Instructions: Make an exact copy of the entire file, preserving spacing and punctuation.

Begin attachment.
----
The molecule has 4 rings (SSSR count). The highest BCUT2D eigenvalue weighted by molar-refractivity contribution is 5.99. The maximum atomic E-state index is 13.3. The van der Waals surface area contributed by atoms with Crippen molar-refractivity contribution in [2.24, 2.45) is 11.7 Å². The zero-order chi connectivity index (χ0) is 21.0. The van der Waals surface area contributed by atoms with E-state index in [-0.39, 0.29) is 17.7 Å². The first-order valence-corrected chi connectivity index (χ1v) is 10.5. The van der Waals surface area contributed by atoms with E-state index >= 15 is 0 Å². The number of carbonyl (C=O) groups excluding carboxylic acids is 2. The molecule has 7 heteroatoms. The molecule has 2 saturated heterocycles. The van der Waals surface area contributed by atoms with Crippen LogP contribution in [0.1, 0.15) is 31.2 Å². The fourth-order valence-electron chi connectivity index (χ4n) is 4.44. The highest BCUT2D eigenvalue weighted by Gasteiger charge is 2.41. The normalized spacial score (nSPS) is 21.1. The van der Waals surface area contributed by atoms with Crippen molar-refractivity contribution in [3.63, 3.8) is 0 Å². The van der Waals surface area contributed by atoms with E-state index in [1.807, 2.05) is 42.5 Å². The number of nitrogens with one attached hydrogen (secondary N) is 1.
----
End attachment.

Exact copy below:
The molecule has 4 rings (SSSR count). The highest BCUT2D eigenvalue weighted by molar-refractivity contribution is 5.99. The maximum atomic E-state index is 13.3. The van der Waals surface area contributed by atoms with Crippen molar-refractivity contribution in [2.24, 2.45) is 11.7 Å². The zero-order chi connectivity index (χ0) is 21.0. The van der Waals surface area contributed by atoms with E-state index in [-0.39, 0.29) is 17.7 Å². The first-order valence-corrected chi connectivity index (χ1v) is 10.5. The van der Waals surface area contributed by atoms with E-state index >= 15 is 0 Å². The number of carbonyl (C=O) groups excluding carboxylic acids is 2. The molecule has 7 heteroatoms. The molecule has 2 saturated heterocycles. The van der Waals surface area contributed by atoms with Crippen LogP contribution in [0.1, 0.15) is 31.2 Å². The fourth-order valence-electron chi connectivity index (χ4n) is 4.44. The highest BCUT2D eigenvalue weighted by Gasteiger charge is 2.41. The normalized spacial score (nSPS) is 21.1. The van der Waals surface area contributed by atoms with Crippen molar-refractivity contribution in [3.63, 3.8) is 0 Å². The van der Waals surface area contributed by atoms with E-state index in [1.807, 2.05) is 42.5 Å². The number of nitrogens with one attached hydrogen (secondary N) is 1.